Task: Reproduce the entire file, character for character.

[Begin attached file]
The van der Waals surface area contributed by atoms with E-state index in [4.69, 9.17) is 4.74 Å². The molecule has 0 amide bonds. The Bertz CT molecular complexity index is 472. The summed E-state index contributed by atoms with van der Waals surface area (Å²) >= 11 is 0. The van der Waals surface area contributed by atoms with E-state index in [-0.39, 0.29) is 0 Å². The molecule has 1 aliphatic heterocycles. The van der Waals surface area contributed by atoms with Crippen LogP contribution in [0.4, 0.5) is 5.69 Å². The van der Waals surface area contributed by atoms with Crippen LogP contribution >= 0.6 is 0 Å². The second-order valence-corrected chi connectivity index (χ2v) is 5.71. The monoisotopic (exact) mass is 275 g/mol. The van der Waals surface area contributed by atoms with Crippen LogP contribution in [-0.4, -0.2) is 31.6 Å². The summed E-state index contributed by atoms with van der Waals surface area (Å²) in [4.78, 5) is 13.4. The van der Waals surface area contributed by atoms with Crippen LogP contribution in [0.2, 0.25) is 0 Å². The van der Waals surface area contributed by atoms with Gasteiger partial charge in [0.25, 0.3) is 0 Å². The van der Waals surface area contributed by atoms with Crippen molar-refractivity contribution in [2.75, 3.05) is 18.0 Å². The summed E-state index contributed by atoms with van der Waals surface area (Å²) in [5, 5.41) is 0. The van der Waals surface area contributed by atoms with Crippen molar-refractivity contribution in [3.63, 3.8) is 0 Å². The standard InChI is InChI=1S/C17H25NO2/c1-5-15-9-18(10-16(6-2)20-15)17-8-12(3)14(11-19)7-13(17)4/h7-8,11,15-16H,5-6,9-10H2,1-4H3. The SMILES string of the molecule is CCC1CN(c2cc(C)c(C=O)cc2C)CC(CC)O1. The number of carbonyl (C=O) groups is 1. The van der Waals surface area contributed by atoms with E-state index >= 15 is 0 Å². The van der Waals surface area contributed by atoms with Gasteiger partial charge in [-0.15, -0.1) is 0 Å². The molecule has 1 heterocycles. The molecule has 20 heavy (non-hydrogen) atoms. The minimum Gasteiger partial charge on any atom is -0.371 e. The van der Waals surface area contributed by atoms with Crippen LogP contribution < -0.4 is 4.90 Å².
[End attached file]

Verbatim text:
The van der Waals surface area contributed by atoms with E-state index in [4.69, 9.17) is 4.74 Å². The molecule has 0 amide bonds. The Bertz CT molecular complexity index is 472. The summed E-state index contributed by atoms with van der Waals surface area (Å²) >= 11 is 0. The van der Waals surface area contributed by atoms with E-state index in [-0.39, 0.29) is 0 Å². The molecule has 1 aliphatic heterocycles. The van der Waals surface area contributed by atoms with Crippen LogP contribution in [0.4, 0.5) is 5.69 Å². The van der Waals surface area contributed by atoms with Crippen LogP contribution >= 0.6 is 0 Å². The second-order valence-corrected chi connectivity index (χ2v) is 5.71. The monoisotopic (exact) mass is 275 g/mol. The van der Waals surface area contributed by atoms with Crippen LogP contribution in [-0.4, -0.2) is 31.6 Å². The summed E-state index contributed by atoms with van der Waals surface area (Å²) in [4.78, 5) is 13.4. The van der Waals surface area contributed by atoms with Crippen LogP contribution in [0.2, 0.25) is 0 Å². The van der Waals surface area contributed by atoms with Gasteiger partial charge in [0.25, 0.3) is 0 Å². The van der Waals surface area contributed by atoms with Crippen molar-refractivity contribution in [2.75, 3.05) is 18.0 Å². The summed E-state index contributed by atoms with van der Waals surface area (Å²) in [5, 5.41) is 0. The van der Waals surface area contributed by atoms with Crippen molar-refractivity contribution in [3.63, 3.8) is 0 Å². The standard InChI is InChI=1S/C17H25NO2/c1-5-15-9-18(10-16(6-2)20-15)17-8-12(3)14(11-19)7-13(17)4/h7-8,11,15-16H,5-6,9-10H2,1-4H3. The SMILES string of the molecule is CCC1CN(c2cc(C)c(C=O)cc2C)CC(CC)O1. The number of carbonyl (C=O) groups is 1. The van der Waals surface area contributed by atoms with E-state index >= 15 is 0 Å². The van der Waals surface area contributed by atoms with Gasteiger partial charge in [-0.15, -0.1) is 0 Å². The molecule has 1 heterocycles. The molecule has 20 heavy (non-hydrogen) atoms. The minimum Gasteiger partial charge on any atom is -0.371 e. The van der Waals surface area contributed by atoms with Crippen LogP contribution < -0.4 is 4.90 Å².